Futures Forum: The future of Sidmouth's hospital >>> campaigning for Option B 'to keep the hard-earned facilities and staff'
The Lancet has just published a three-part report:
Urban design, transport, and health
Worldwide, the majority of people already live in cities and by 2050, it is estimated that 75% of 10 billion people have cities as an important social determinant of health. Air pollution, physical inactivity, noise, social isolation, unhealthy diets, and exposure to crime play a very important part in the non-communicable disease burden. This 3-part Series explores how integrated multisector city planning, including urban design and transport planning, can be used as an important and currently underused force for health and wellbeing within the framework of the Sustainable Development Goals in both high-income countries and low-income and middle-income countries.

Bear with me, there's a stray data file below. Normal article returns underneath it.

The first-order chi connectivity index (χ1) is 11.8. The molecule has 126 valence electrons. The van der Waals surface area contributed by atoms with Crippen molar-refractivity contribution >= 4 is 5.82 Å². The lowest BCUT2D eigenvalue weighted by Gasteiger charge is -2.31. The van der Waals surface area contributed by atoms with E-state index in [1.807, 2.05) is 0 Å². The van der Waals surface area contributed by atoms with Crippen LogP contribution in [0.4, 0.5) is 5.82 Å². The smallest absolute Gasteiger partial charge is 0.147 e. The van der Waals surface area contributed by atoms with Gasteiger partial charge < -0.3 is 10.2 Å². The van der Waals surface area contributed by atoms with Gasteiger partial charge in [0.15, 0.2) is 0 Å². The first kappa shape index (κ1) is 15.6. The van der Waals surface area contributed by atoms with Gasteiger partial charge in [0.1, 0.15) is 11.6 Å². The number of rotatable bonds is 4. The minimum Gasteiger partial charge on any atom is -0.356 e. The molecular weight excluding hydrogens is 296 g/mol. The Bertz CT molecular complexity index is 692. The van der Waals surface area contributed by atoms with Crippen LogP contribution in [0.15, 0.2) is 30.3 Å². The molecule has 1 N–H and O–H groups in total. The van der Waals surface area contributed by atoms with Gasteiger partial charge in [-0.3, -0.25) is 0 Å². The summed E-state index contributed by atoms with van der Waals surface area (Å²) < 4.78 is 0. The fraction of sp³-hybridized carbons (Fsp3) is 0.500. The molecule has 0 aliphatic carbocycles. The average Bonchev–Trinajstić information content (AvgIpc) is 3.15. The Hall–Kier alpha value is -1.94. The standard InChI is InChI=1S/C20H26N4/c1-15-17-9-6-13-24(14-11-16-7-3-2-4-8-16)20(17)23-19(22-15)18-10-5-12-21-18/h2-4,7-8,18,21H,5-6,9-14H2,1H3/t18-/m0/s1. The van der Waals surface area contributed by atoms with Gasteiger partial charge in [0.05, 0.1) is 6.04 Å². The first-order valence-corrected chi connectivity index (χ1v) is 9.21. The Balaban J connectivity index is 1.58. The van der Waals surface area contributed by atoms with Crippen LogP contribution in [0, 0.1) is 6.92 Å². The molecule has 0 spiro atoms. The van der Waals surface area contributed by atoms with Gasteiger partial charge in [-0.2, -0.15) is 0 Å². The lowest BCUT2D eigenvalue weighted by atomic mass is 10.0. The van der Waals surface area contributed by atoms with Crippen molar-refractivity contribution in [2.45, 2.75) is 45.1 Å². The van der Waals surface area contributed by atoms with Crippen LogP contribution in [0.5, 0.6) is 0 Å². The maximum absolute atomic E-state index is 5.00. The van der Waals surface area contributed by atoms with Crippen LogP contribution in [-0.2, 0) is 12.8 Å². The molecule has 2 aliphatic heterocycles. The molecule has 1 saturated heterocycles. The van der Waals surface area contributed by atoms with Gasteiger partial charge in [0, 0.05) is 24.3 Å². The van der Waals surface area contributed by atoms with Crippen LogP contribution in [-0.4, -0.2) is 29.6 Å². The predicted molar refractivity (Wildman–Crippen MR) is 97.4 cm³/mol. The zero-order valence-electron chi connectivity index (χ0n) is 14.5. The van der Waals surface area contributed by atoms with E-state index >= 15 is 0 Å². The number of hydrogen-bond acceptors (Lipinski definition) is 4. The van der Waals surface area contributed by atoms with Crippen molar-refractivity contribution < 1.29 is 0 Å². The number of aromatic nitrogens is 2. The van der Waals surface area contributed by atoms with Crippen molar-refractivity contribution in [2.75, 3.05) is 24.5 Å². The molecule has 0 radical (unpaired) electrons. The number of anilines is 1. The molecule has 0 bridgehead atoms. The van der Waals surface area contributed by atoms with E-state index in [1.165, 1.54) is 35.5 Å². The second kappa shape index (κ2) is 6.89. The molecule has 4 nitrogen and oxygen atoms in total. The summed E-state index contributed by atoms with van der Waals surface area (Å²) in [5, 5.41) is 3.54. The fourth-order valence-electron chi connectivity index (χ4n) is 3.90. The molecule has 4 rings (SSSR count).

As the 'i' points out, this could help balance health budgets:
Making it harder to park could yield health benefits, study finds
Josh Loeb Friday September 23rd 2016
‘Real health gains’
E-cars ‘not the answer’
London a trendsetter
Making it harder to park could yield health benefits, study finds - The i newspaper online iNews
The Sun is also impressed:
Better city planning, to encourage cycling and walking could help reduce the number of early deaths from heart disease and type 2 diabetes, experts said today
City planning to encourage cycling and walking "reduces early death from heart disease"